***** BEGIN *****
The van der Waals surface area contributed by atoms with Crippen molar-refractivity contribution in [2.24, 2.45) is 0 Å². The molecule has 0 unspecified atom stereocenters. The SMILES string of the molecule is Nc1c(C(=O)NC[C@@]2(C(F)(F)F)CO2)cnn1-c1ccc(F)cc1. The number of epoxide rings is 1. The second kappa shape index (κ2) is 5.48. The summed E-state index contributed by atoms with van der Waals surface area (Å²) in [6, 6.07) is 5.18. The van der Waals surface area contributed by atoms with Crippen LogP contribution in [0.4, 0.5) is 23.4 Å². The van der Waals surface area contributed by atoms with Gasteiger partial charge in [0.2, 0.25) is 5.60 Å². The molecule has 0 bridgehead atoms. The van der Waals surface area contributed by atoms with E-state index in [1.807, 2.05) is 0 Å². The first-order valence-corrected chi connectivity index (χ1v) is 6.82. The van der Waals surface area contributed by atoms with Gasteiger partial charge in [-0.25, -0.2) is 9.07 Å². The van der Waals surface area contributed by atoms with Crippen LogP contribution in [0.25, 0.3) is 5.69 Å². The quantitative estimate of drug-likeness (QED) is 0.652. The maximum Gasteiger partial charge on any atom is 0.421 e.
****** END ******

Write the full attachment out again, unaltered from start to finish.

The van der Waals surface area contributed by atoms with Crippen molar-refractivity contribution in [2.24, 2.45) is 0 Å². The molecule has 0 unspecified atom stereocenters. The SMILES string of the molecule is Nc1c(C(=O)NC[C@@]2(C(F)(F)F)CO2)cnn1-c1ccc(F)cc1. The number of epoxide rings is 1. The second kappa shape index (κ2) is 5.48. The summed E-state index contributed by atoms with van der Waals surface area (Å²) in [6, 6.07) is 5.18. The van der Waals surface area contributed by atoms with Crippen LogP contribution in [0.4, 0.5) is 23.4 Å². The van der Waals surface area contributed by atoms with Gasteiger partial charge in [0.2, 0.25) is 5.60 Å². The molecule has 0 bridgehead atoms. The van der Waals surface area contributed by atoms with E-state index in [1.807, 2.05) is 0 Å². The first-order valence-corrected chi connectivity index (χ1v) is 6.82. The van der Waals surface area contributed by atoms with Gasteiger partial charge in [-0.25, -0.2) is 9.07 Å². The van der Waals surface area contributed by atoms with Crippen LogP contribution in [0.25, 0.3) is 5.69 Å². The quantitative estimate of drug-likeness (QED) is 0.652. The maximum Gasteiger partial charge on any atom is 0.421 e.